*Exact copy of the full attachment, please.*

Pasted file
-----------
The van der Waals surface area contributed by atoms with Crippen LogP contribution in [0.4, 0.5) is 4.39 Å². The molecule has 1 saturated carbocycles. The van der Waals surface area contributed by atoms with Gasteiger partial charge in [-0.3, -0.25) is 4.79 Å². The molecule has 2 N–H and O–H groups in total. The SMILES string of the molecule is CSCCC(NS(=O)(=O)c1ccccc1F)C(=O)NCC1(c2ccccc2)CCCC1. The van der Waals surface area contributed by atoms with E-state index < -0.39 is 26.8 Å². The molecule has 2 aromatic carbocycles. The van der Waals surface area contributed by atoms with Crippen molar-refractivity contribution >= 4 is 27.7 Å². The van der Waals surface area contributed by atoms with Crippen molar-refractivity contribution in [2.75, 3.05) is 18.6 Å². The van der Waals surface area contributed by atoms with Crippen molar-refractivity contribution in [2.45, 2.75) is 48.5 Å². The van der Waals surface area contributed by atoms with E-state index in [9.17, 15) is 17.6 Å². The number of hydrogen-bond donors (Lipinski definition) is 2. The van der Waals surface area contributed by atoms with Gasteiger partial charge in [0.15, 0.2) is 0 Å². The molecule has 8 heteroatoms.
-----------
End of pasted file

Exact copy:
The van der Waals surface area contributed by atoms with Crippen LogP contribution in [0.4, 0.5) is 4.39 Å². The molecule has 1 saturated carbocycles. The van der Waals surface area contributed by atoms with Gasteiger partial charge in [-0.3, -0.25) is 4.79 Å². The molecule has 2 N–H and O–H groups in total. The SMILES string of the molecule is CSCCC(NS(=O)(=O)c1ccccc1F)C(=O)NCC1(c2ccccc2)CCCC1. The van der Waals surface area contributed by atoms with E-state index < -0.39 is 26.8 Å². The molecule has 2 aromatic carbocycles. The van der Waals surface area contributed by atoms with Crippen molar-refractivity contribution >= 4 is 27.7 Å². The van der Waals surface area contributed by atoms with Crippen molar-refractivity contribution in [2.75, 3.05) is 18.6 Å². The van der Waals surface area contributed by atoms with Crippen molar-refractivity contribution in [2.45, 2.75) is 48.5 Å². The van der Waals surface area contributed by atoms with E-state index in [9.17, 15) is 17.6 Å². The number of hydrogen-bond donors (Lipinski definition) is 2. The van der Waals surface area contributed by atoms with Gasteiger partial charge in [0.15, 0.2) is 0 Å². The molecule has 8 heteroatoms.